|09.24.10 at 1:42 pm ET|
Patriots running back Fred Taylor made his weekly appearance on the Dale & Holley show Friday afternoon and indicated he will be ready to go Sunday vs. the Bills. “I feel good,” he said of his condition. To hear the interview, visit the Dale & Holley audio on demand page.
Asked if his role would change in Kevin Faulk‘s absence, Taylor said his role is to do what is asked of him. “My role is the same, and it’s going to always be the same,” he said. “Whatever they ask me to do, I’m going to try my best to do it. I’m going to give 110 [percent] at it.”
Taylor said Faulk was always in the weight room before the other players arrived, and his work ethic was unmatched. “He’s definitely underrated, definitely the best at what he does,” Taylor said. “We’re going to miss that. We’re going to miss the positiveness that he always had. … You’ve got to admire somebody like that.”
|09.24.10 at 1:13 pm ET|
FOXBORO — Who replaces Kevin Faulk? What goes into putting together a practice squad? What goes into being a football player? Those questions and more were posed to Bill Belichick on Friday at Gillette Stadium. Here – thanks to the awesome work of the Patriots media relations staff – were his answers.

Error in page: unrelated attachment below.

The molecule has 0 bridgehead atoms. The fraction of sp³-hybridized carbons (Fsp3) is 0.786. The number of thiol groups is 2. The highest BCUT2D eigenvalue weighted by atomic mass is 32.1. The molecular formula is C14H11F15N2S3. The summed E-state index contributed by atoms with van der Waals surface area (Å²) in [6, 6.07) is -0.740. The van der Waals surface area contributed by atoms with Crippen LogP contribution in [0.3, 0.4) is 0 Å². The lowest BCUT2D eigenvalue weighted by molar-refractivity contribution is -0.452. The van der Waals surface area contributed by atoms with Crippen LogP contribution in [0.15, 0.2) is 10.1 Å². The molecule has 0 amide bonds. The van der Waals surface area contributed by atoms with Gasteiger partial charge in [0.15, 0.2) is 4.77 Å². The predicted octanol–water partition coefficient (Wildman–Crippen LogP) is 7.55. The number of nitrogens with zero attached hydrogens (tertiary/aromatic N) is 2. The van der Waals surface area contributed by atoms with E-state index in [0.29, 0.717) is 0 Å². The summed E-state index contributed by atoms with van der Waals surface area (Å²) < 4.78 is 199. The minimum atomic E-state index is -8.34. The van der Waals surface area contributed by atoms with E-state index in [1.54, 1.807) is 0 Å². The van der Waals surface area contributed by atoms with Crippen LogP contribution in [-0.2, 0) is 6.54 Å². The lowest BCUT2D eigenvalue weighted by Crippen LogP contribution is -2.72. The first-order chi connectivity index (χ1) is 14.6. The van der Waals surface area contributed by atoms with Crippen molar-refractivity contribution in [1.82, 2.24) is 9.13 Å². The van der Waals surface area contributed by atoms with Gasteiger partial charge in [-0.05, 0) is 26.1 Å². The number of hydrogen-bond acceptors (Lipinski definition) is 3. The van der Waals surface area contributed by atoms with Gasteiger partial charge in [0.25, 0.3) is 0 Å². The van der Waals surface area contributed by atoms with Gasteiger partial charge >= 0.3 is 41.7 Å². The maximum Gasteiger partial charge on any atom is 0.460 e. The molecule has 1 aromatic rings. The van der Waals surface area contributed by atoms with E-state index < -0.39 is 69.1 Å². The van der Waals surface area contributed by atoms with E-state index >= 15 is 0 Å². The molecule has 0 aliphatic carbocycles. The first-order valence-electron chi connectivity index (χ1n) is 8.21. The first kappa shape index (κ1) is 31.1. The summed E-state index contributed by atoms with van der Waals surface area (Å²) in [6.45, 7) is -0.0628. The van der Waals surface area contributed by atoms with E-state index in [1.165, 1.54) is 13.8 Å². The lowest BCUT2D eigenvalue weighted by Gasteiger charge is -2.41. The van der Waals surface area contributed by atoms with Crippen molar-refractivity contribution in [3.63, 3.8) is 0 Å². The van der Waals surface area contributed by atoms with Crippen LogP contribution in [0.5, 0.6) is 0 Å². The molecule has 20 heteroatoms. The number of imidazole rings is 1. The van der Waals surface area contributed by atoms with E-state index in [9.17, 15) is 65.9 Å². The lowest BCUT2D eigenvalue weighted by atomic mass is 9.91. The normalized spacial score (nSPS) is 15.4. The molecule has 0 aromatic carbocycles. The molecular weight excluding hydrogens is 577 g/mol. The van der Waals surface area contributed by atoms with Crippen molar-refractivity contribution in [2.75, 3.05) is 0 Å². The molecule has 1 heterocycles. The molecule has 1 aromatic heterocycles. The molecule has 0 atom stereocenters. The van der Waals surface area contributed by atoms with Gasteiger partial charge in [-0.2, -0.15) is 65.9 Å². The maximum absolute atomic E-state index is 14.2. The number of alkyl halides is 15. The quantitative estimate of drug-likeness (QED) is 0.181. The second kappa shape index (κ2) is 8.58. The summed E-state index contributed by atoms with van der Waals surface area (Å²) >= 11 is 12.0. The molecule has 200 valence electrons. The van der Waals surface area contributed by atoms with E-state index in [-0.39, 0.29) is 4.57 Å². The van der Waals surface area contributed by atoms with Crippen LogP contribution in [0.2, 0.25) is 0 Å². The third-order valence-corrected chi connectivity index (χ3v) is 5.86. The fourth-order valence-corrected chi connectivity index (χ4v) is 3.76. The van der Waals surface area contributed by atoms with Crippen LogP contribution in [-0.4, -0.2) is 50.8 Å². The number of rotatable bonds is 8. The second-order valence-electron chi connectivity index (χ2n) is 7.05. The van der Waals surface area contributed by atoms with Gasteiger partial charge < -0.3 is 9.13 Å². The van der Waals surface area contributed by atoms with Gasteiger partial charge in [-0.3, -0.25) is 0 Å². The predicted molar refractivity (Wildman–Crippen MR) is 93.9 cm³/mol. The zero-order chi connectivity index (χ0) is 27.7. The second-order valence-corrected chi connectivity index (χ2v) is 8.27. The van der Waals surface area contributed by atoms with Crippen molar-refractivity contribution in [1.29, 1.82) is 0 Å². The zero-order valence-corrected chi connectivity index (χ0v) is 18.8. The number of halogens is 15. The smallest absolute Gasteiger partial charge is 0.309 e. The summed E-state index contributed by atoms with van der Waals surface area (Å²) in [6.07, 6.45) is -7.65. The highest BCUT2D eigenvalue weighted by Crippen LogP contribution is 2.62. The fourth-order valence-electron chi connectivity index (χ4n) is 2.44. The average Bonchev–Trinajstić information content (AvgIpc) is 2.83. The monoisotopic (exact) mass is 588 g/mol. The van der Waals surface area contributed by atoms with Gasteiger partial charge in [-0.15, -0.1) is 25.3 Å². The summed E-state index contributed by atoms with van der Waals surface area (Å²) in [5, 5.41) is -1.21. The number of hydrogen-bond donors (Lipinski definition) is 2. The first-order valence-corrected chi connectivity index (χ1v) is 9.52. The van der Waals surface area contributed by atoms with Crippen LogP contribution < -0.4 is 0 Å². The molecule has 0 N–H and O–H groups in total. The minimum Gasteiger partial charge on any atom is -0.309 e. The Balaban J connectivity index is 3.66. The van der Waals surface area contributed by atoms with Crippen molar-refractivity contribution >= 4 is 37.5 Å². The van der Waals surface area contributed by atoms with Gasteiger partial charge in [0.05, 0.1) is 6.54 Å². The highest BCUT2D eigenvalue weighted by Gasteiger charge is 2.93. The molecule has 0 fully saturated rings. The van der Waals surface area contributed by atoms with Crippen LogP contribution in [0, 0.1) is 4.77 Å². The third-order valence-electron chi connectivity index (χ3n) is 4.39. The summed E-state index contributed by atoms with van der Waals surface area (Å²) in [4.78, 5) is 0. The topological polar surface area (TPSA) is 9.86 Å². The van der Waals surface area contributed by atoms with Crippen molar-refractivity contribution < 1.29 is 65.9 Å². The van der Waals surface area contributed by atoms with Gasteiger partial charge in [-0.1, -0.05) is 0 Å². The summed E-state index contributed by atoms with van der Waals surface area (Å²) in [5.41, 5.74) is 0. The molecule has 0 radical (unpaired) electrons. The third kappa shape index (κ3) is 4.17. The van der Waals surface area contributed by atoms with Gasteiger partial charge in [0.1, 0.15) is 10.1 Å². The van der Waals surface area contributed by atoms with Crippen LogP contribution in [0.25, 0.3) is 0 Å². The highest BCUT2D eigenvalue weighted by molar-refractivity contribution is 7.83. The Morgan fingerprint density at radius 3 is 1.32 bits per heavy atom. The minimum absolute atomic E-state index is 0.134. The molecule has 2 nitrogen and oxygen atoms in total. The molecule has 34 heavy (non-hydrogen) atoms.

BB: We’re winding it down here. Hopefully today we’ll have a good review day on everything, work on our situations and be ready to go on Sunday. As I said earlier in the week, I think Buffalo is a team that’s been impressive with their physical toughness and the ability of their skill players. I think defensively they’ve really improved from last year, just looking at this game, compared to last year’s games. And of course they’re always good in the kicking game. So we’ve got a lot of challenges ahead of us this week, and hopefully a good day of practice here and we’ll finish up the week and be ready to go on Sunday.
Q: Will you practice in the stadium today?